After several bathroom stops, some for the dog, some for Mr. C, some for me or Ms. J,  in six hours we had only travelled about 280 miles, just making it to Amarillo Texas.

We were all tired and hungry and since it was New Year’s Day, there were few if any restaurants open.  Through the magic of smart phone internet roaming, I did find that ‘The Big Texan’ was open though.  It’s a huge tourist spot, normally I would avoid a lace like this but we had little choice.

I have to remember that Mr. C is just seven years old and just loves these types of new experiences.  I later asked him what his favorite part of the drive home was and he said ‘The Big Texan, since I got to eat my meal out of a hat!’   Yes, kids are served their meal in a little tray that fits inside a straw hat which they can take with them.  Exactly the type of touristy thing that makes me groan, but the food was actually very good. We saw that the meals were enormous, so J and I split a buffalo burger, while Mr. C had a small piece of steak.  Something this place does is offer a 72 ounce steak, which is free if you can finish the whole thing, so ‘small steak’ is in comparison to the adult sized portions. C was also impressed that it had a ‘Horse Hotel’ where you could stable your horse while you ate. This was not just for the tourists, as there actually were horses inside. It is Texas ranch country after all.

In the Amarillo area is a huge wind farm, with windmills stretching off into the horizon. As it got dark, you can see the red airplane warning light at the top of each windmill light up from one side of the horizon to the other.  It’s a bit blurry, but here’s a shot of the windmills, below.  A lot of my photos were taken while I was off driving duty, in the passenger seat, so they’re going to be a bit blurry as we sped by the sights.

We made yet another bathroom stop later that night, while still in Texas. In the parking lot of the rest area was a huge flat bed truck that was transporting a single windmill blade.

When we left the restaurant it was already about 6:00pm, and we had about 500 miles to go to get to our goal of 800 miles.  Since it’s January, it was already dark out.  We drove and drove for hours, going through the entire length of Oklahoma in the dark.  So I don’t have much of an impression of that state, besides the various lights of Oklahoma City and Tulsa late at night.    There were so many things to see on the way that we had to put off for another trip, the second largest canyon in the US is near Amarillo, Santa Rosa, New Mexico is the ‘Scuba Diving Capital of the Southwest’ (wait, scuba diving in New Mexico ?)  there’s a re-creation of Stonehenge made out of old cars near Amarillo,  Tucumcari looks like it has some neat old buildings on Main Street, and then there’s the entire state of Oklahoma which we missed.  We drove about 500 miles from Amarillo, through Oklahoma, arriving just over the border in Joplin, Missouri at about 1:30 am.  That was day 1.  Mr. C sleep walked into the hotel and fell face first on the bed.  Total miles for the day: 781.  Close to our goal of 800, but there’s a long way to go.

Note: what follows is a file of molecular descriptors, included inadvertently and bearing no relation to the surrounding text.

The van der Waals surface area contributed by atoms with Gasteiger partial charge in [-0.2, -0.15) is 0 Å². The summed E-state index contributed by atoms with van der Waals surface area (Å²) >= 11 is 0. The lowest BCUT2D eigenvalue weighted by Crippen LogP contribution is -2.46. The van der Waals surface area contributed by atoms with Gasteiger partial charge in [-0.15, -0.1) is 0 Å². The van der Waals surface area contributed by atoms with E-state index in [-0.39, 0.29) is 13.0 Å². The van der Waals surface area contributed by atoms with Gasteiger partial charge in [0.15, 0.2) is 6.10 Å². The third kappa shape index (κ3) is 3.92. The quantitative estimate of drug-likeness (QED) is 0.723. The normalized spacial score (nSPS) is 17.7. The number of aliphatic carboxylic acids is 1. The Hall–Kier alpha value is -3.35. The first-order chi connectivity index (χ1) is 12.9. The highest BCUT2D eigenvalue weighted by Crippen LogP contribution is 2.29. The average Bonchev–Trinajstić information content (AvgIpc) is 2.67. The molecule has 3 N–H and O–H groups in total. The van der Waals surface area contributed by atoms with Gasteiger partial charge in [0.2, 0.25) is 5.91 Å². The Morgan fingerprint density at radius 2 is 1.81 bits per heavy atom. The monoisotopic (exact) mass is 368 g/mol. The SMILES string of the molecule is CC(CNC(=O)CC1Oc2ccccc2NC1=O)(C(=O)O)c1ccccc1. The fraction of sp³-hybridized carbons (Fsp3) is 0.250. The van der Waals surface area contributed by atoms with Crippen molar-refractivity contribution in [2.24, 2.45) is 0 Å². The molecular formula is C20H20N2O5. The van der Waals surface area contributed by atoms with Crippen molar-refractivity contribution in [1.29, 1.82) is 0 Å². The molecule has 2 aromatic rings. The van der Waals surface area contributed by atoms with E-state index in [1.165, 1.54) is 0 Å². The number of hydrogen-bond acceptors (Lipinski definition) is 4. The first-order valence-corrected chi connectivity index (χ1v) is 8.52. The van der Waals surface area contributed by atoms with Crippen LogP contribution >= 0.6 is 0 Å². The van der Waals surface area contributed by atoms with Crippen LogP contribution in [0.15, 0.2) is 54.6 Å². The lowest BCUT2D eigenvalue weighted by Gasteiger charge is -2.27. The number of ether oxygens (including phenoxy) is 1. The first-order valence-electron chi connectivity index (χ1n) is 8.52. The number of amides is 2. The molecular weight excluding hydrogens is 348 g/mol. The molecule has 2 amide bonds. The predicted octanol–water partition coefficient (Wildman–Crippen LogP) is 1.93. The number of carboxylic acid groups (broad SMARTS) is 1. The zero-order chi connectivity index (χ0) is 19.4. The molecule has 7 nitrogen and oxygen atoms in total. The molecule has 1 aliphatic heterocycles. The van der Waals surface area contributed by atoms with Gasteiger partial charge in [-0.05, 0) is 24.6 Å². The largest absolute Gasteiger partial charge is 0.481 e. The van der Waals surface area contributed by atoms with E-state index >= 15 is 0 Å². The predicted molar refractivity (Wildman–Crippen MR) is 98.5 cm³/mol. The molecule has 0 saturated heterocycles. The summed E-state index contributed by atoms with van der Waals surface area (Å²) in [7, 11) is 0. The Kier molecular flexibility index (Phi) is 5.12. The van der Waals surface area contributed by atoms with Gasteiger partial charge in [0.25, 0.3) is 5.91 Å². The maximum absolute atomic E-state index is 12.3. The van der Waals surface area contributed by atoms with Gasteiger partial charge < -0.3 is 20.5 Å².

It’s getting colder as we head north, and it’s starting to rain.  After the first day’s  drive, we already miss sunny New Mexico.

Ruff, ruff!

We flew out to New Mexico to visit family for the Christmas holiday. Before we left we made an appointment with an animal shelter to see a puppy they had available for adoption. Mr. C has been asking us to get a dog for years, and this Christmas seemed like a good time to finally get one. 

We had been looking for a small puppy, maybe eight weeks old. The plan being that we would be able to carry it back with us in a small dog carrier on the airplane. Ideally, when it was an adult dog, it would be a mid sized, short haired dog. From the photo and description the shelter had posted, the one we were to visit seemed to be a good match.  However, once we arrived and spent some time with him, it was obvious that this puppy did not care for us. He gave us a couple of sniffs before walking to the far corner of his pen. In the neighboring pen though, were three puppies from the same litter, they all looked similar, but one of them was trying very hard to get our attention.  Jumping up and wagging his tail as fast as he could.

So we asked to see Mr. Friendly Dog. Not at all what we were there to see, he was a three month old, long haired dog. From the size of him, it looked like he was going to be a big dog. 

The manager of the shelter offered to let us take him into a much larger pen, one with a grassy area that they used to exercise each dog individually. C ran around and the dog followed him everywhere, both of them looked so happy. It was immediately apparent that this was a better match. You can’t plan everything in life exactly the way you’d like, of course we this was the dog we got.

The airline had a requirement that dogs had to be smaller than 9″ tall and 13″ long, larger dogs were not allowed on their planes. Ours was 15″ tall and 25″ long.  So how are we going to get back to New Hamshire, which is about 2,300 miles away?

Andres Institute of Art

You’d think that after living in New Hampshire for fifteen years we would have seen all of the local sites, but no, we’re always finding something new.

Combining two of our favorite things, hiking and art, The Andres Institute of Art made for a perfect late Fall outing.  Andres is the largest outdoor sculpture park in New England. Located in Brookline, New Hampshire, it is  on the site of a former ski run. Each year, the institute invites sculptors from around the world to stay at the site and provide a sculpture which is then placed on one of the hiking trails that lead up the mountain.

Mr. C loved running around the trail, looking for the next sculpture, as if it were a scavenger hunt.  There are about 80 sculptures at the park, here are some of our favorites.